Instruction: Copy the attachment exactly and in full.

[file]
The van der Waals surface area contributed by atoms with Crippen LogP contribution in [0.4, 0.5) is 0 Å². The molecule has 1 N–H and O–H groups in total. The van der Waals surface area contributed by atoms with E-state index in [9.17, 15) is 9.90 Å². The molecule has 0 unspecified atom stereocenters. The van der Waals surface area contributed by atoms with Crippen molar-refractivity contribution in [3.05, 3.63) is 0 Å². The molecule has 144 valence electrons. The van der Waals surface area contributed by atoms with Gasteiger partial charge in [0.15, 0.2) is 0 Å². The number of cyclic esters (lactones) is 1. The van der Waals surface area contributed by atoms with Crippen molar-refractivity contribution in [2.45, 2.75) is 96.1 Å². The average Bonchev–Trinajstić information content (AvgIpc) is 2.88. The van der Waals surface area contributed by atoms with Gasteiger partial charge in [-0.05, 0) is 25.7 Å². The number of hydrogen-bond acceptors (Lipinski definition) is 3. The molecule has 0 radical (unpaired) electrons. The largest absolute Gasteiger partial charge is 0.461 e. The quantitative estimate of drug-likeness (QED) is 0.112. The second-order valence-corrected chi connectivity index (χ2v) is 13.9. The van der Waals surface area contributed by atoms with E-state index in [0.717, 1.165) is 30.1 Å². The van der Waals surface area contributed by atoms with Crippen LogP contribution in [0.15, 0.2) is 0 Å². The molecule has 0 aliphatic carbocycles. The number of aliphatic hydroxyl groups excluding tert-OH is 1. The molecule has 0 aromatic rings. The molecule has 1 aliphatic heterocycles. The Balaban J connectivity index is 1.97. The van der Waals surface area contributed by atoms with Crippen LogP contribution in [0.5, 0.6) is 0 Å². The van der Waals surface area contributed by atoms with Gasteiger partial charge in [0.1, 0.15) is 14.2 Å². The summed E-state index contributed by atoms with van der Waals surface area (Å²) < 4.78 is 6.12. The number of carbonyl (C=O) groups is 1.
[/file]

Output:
The van der Waals surface area contributed by atoms with Crippen LogP contribution in [0.4, 0.5) is 0 Å². The molecule has 1 N–H and O–H groups in total. The van der Waals surface area contributed by atoms with E-state index in [9.17, 15) is 9.90 Å². The molecule has 0 unspecified atom stereocenters. The van der Waals surface area contributed by atoms with Crippen molar-refractivity contribution in [3.05, 3.63) is 0 Å². The molecule has 144 valence electrons. The van der Waals surface area contributed by atoms with Gasteiger partial charge in [0.15, 0.2) is 0 Å². The number of cyclic esters (lactones) is 1. The van der Waals surface area contributed by atoms with Crippen molar-refractivity contribution in [2.45, 2.75) is 96.1 Å². The average Bonchev–Trinajstić information content (AvgIpc) is 2.88. The van der Waals surface area contributed by atoms with Gasteiger partial charge in [-0.05, 0) is 25.7 Å². The number of hydrogen-bond acceptors (Lipinski definition) is 3. The molecule has 0 radical (unpaired) electrons. The largest absolute Gasteiger partial charge is 0.461 e. The quantitative estimate of drug-likeness (QED) is 0.112. The second-order valence-corrected chi connectivity index (χ2v) is 13.9. The van der Waals surface area contributed by atoms with E-state index in [0.717, 1.165) is 30.1 Å². The van der Waals surface area contributed by atoms with Crippen LogP contribution in [0.15, 0.2) is 0 Å². The molecule has 0 aliphatic carbocycles. The number of aliphatic hydroxyl groups excluding tert-OH is 1. The molecule has 0 aromatic rings. The molecule has 1 aliphatic heterocycles. The Balaban J connectivity index is 1.97. The van der Waals surface area contributed by atoms with Crippen LogP contribution in [0.5, 0.6) is 0 Å². The van der Waals surface area contributed by atoms with Gasteiger partial charge in [0.1, 0.15) is 14.2 Å². The summed E-state index contributed by atoms with van der Waals surface area (Å²) < 4.78 is 6.12. The number of carbonyl (C=O) groups is 1.